Wrongly called the world’s biggest spider by foreigners, this spider is different than the normal venomous spider that you’re expecting to come across. Camel spiders live in mostly desert habitats, and you’ll find them in:
- Southwestern United States
- Middle East
Nocturnal, these spiders are most common during the night and will flee when the sun is shining.
The “jaws” of this spider are big for a reason. While many spiders have venom to kill their prey, the camel spider will grind their prey using their large jaws. The powerful jaws will saw and chop the prey into little pieces, but the rest of the process involves digestive enzymes.
The digestive enzymes of the spider will liquify the flesh of the victim, allowing the camel spider to easily remove and eat the remains of its prey.
Camel spiders like to eat:
But you’ll be happy to know that despite all of the camel spider myths, these spiders don’t feast on human flesh – although they will bite if provoked.
3. Reproduction and Life Cycle
Indirect and direct sperm transfer can occur with this species, and this is very different from most “spiders.” To better understand how these spiders reproduce, you need to know the difference between indirect and direct sperm.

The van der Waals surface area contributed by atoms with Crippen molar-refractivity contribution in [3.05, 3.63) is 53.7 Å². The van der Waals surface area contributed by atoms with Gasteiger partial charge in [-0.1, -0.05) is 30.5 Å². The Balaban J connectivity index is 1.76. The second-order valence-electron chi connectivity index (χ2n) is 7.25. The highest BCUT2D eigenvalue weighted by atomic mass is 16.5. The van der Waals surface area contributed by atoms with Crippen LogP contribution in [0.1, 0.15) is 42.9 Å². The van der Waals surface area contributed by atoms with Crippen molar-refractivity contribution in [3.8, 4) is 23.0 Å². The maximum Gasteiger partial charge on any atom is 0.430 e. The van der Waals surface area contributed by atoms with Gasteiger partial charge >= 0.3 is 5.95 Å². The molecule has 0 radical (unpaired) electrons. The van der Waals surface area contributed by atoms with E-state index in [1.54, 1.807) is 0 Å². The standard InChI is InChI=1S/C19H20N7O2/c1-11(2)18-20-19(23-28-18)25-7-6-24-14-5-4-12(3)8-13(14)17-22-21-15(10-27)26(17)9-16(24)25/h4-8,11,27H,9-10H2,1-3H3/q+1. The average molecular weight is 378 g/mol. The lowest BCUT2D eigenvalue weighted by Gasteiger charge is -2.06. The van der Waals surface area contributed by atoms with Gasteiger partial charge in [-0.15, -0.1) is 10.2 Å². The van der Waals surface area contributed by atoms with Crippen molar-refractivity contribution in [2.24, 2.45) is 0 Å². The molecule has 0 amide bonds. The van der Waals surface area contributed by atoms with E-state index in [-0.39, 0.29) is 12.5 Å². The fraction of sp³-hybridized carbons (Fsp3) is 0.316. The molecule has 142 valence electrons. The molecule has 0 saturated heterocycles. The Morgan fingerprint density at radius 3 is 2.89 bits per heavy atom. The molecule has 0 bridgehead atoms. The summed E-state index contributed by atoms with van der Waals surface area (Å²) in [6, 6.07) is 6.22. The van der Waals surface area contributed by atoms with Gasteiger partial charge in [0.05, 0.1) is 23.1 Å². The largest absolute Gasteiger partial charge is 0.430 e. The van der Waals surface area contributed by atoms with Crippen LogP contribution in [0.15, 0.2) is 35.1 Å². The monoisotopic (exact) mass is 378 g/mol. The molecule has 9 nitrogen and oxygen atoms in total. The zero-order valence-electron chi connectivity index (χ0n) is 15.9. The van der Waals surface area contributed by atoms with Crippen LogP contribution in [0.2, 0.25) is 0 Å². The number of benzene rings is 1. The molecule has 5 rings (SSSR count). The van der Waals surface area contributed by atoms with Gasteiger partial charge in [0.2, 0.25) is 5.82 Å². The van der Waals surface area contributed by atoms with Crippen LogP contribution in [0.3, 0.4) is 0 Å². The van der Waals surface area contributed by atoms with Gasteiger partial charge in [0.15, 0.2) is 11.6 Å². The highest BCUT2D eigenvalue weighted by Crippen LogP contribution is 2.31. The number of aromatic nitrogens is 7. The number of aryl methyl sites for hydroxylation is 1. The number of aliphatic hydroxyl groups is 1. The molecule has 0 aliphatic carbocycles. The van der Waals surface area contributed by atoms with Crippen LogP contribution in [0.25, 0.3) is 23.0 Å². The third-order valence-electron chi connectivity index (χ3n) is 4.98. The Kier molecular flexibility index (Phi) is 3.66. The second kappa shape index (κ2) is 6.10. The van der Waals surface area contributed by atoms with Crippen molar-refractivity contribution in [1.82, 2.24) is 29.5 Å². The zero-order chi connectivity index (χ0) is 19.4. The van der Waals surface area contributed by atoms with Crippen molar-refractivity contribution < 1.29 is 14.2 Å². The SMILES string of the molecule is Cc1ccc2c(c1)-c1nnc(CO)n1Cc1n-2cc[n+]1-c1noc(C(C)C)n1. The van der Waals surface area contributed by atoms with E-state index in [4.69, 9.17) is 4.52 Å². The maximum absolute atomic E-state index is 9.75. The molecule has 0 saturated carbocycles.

- Direct sperm transfer occurs when the male spider pushes the female on her back and inserts his chelicerae into the genital pore.
- Indirect sperm transfer involves the male emitting sperm in a web-like ball and inserts it into the female spider.
The female spider will lay 50 – 200 eggs at one time, and she will bury these eggs into a burrow.
There’s no telling how many eggs a female will lay at once, and the number will vary each time she lays her eggs. The female spider will often fatten herself up before laying her eggs because she will guard her eggs until they hatch.
When this occurs, the female may go weeks without eating.
Females that don’t eat enough and prepare for the severe fasting period that follows will often die.
These spiders will go through several nymphal instars before they turn into adults.
Small-to-large in size, the behavior of these spiders is rather common in the arachnid world. The spiders will avoid humans as best they can, and they will only come out at night if they have the option.